Join us for our roundtable discussion on March 4th with Dr. Anne Bjorkman from he German Center for Integrative Biodiversity Research (iDiv).
Abstract: Identifying large-scale patterns in functional traits has become a hot topic in community ecology over the past decade, as understanding current biogeographical patterns can help us predict future shifts under climate warming. In the Arctic, where temperatures are warming faster than anywhere else on the planet, shifts in vegetation and associated functional traits can have direct consequences for ecosystem function. For example, increases in shrub cover could affect summer and winter soil temperatures and thus influence the depth of permafrost thaw, while specific leaf area (SLA) and leaf nitrogen concentration can influence decomposition rates, relative growth rates, photosynthetic rates, and carbon fixation, all of which in turn influence carbon cycling and net primary productivity (NPP).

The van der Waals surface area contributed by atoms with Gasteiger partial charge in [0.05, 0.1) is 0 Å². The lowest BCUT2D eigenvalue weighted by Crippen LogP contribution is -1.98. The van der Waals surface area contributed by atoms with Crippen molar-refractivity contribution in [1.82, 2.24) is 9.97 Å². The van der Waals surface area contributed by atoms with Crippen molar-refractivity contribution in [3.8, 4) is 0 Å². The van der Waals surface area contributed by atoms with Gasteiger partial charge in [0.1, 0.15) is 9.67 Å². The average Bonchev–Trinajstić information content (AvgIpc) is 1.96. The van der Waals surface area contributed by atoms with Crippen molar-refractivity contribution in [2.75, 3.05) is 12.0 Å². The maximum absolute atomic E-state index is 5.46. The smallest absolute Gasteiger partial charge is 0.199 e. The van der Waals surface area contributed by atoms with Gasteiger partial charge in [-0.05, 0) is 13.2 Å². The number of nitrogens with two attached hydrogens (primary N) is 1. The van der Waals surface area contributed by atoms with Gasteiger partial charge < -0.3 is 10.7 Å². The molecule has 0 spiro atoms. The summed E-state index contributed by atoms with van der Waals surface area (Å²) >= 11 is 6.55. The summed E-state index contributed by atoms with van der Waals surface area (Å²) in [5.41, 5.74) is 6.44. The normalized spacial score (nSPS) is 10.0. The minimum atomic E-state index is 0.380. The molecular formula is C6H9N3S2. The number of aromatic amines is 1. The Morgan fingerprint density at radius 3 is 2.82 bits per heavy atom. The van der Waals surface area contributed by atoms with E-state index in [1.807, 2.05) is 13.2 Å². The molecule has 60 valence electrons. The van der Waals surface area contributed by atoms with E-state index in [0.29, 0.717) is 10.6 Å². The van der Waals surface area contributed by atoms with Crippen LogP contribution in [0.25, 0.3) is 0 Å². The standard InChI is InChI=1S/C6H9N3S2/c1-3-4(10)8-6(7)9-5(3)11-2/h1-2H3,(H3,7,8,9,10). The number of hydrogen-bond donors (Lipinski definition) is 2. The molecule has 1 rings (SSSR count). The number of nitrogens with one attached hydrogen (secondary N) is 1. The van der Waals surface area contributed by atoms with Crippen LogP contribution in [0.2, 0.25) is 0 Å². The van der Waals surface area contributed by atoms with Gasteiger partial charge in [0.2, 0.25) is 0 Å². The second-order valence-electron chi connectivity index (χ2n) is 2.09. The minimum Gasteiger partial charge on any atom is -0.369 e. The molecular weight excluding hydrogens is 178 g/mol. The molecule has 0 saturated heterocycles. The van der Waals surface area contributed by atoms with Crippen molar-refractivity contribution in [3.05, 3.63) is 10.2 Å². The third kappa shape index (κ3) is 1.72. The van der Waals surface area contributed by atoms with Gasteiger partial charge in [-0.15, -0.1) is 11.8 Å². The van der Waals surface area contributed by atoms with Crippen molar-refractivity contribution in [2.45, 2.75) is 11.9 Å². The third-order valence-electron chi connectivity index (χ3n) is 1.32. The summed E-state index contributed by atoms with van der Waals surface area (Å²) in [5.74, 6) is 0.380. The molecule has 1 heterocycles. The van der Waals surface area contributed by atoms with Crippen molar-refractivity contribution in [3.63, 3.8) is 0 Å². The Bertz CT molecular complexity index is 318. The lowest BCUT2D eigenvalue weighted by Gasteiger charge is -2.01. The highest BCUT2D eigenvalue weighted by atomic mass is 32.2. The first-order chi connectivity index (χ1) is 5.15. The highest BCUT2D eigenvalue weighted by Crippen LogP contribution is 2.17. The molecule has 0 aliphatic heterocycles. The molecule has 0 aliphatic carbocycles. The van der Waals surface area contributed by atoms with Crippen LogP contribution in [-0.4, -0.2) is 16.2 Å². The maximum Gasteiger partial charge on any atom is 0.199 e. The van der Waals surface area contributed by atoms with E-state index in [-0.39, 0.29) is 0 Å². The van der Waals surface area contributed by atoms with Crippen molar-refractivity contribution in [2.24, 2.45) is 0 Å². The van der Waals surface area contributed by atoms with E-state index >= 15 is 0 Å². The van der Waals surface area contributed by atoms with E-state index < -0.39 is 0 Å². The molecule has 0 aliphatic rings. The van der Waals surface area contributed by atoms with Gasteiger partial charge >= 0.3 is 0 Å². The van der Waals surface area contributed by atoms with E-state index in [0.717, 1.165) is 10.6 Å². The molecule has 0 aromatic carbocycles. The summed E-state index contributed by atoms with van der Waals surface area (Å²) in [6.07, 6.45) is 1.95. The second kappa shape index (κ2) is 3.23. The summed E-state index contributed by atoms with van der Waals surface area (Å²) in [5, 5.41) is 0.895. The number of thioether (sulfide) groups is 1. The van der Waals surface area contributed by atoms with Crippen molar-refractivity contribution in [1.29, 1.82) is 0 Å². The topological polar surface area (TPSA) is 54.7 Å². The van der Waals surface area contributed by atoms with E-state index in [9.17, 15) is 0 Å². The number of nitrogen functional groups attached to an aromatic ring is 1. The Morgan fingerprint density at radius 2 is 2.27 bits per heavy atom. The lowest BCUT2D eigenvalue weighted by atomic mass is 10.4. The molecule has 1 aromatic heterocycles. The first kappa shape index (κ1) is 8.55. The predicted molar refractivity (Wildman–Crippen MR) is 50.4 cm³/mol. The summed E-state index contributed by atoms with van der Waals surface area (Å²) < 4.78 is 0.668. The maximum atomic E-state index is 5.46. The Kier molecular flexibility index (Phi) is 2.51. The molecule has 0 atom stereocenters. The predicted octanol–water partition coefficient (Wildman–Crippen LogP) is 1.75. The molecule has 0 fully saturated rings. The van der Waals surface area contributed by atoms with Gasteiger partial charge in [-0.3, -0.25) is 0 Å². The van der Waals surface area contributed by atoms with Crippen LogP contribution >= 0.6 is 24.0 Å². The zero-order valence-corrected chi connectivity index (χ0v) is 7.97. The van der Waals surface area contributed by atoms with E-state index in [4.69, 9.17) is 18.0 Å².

As part of an international synthesis effort based at the German Centre for Integrative Biodiversity Research (“iDiv” – the German equivalent of NCEAS, or at least we like to think so), we are investigating patterns of functional traits across climate space and over time by combining a circumpolar vegetation database with a large and growing tundra plant trait database. This is very much a work in progress, so I will present some of our work so far and would love to have your feedback!